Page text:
Monographs and open access - Higher Education Funding Council for England
kb59's bookmarks 2015-01-22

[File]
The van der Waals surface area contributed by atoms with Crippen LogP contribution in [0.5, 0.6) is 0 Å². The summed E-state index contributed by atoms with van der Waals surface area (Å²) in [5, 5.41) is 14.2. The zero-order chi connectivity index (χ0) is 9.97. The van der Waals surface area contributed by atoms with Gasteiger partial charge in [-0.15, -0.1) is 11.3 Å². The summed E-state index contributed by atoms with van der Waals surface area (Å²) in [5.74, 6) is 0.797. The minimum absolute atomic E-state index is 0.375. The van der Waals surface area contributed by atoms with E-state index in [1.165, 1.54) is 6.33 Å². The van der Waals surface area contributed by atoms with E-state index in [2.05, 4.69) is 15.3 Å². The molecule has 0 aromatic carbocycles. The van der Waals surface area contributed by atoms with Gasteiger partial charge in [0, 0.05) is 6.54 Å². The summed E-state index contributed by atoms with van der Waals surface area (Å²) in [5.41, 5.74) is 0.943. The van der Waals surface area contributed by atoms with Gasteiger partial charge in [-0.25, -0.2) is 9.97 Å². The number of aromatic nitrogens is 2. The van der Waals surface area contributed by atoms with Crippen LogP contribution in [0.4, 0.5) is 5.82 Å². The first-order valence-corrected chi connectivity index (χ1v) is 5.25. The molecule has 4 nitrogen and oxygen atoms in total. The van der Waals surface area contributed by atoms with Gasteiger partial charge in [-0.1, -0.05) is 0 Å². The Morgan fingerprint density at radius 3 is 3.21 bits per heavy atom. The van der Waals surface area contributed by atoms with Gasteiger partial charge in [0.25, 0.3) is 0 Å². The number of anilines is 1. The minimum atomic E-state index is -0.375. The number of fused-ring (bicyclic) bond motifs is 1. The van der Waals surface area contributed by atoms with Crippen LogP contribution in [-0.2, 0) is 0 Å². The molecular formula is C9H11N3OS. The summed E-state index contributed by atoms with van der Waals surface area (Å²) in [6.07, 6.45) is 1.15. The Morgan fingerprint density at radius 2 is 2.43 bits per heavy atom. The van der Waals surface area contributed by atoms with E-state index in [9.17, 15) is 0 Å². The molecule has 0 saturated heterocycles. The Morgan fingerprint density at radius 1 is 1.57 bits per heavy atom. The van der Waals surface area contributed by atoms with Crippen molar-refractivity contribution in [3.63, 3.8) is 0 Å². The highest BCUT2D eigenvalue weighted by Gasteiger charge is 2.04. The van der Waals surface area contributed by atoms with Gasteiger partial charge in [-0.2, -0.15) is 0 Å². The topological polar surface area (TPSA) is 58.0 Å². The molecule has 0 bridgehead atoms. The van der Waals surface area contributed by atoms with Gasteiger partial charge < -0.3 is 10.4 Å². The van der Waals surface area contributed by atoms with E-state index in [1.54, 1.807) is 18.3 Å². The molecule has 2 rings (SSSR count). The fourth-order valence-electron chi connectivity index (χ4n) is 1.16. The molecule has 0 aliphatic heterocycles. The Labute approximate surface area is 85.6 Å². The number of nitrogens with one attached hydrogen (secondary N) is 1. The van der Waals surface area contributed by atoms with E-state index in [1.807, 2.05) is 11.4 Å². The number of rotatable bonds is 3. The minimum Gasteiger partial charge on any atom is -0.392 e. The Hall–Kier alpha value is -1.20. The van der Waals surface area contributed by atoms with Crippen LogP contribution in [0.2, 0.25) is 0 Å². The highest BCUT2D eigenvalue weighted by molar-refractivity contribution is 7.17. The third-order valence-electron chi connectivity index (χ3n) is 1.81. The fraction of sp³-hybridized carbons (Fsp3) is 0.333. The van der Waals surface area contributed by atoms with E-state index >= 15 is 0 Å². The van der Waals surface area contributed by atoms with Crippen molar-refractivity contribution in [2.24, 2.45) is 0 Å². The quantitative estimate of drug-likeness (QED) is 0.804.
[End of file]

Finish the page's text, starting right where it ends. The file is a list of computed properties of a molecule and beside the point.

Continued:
The Monographs and Open Access Project was set up to consider the place of monographs in the arts, humanities and social science disciplines, and how they fit into the developing world of open access to research. The project was led by Geoffrey Crossick, Distinguished Professor of Humanities at the School of Advanced Study, University of London, and was commissioned by HEFCE in partnership with the Arts and Humanities Research Council (AHRC) and the Economic and Social Research Council (ESRC). Evidence to support the project was gathered through an programme of consultations, surveys, data-gathering and research activities. The research was supported and shaped by an Expert Reference Group of publishers, academics, librarians, funders, open access experts in the UK and overseas. The main findings of the report are as follows:  Monographs are a vitally important and distinctive vehicle for research communication, and must be sustained in any moves to open access. The availability of printed books alongside the open-access versions will be essential.  Contrary to many perceptions, it would not be appropriate to talk of a crisis of the monograph; this does not mean that monographs are not facing challenges, but the arguments for open access would appear to be for broader and more positive reasons than solving some supposed crisis.  Open access offers both short- and long-term advantages for monograph publication and use; many of these are bound up with a transition to digital publishing that has not been at the same speed as that for journals.  There is no single dominant emerging business model for supporting open-access publishing of monographs; a range of approaches will coexist for some time and it is unlikely that any single model will emerge as dominant. Policies will therefore need to be flexible. HEFCE will consider this report and discuss its policy implications with other research funders including AHRC and ESRC, recognising that any steps towards policies for open-access monographs should be preceded by a thorough process of consultation and engagement."
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